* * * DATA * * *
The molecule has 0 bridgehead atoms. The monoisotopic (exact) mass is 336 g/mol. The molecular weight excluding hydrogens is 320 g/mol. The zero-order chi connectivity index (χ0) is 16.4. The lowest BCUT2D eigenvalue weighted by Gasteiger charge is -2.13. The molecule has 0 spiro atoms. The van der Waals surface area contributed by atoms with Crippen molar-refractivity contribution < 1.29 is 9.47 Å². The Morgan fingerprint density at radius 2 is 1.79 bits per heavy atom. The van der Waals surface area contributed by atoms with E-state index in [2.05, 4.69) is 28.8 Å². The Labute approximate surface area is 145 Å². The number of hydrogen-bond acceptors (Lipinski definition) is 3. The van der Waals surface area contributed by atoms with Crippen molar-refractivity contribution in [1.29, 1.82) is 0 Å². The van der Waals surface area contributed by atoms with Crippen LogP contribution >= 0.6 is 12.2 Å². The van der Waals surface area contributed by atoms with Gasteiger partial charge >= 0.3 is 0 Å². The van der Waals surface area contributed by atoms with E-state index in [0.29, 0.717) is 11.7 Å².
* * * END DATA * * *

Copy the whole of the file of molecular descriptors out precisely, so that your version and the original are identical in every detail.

The molecule has 0 bridgehead atoms. The monoisotopic (exact) mass is 336 g/mol. The molecular weight excluding hydrogens is 320 g/mol. The zero-order chi connectivity index (χ0) is 16.4. The lowest BCUT2D eigenvalue weighted by Gasteiger charge is -2.13. The molecule has 0 spiro atoms. The van der Waals surface area contributed by atoms with Crippen molar-refractivity contribution < 1.29 is 9.47 Å². The Morgan fingerprint density at radius 2 is 1.79 bits per heavy atom. The van der Waals surface area contributed by atoms with E-state index in [2.05, 4.69) is 28.8 Å². The Labute approximate surface area is 145 Å². The number of hydrogen-bond acceptors (Lipinski definition) is 3. The van der Waals surface area contributed by atoms with Crippen molar-refractivity contribution in [1.29, 1.82) is 0 Å². The van der Waals surface area contributed by atoms with Crippen LogP contribution >= 0.6 is 12.2 Å². The van der Waals surface area contributed by atoms with Gasteiger partial charge >= 0.3 is 0 Å². The van der Waals surface area contributed by atoms with E-state index in [0.29, 0.717) is 11.7 Å².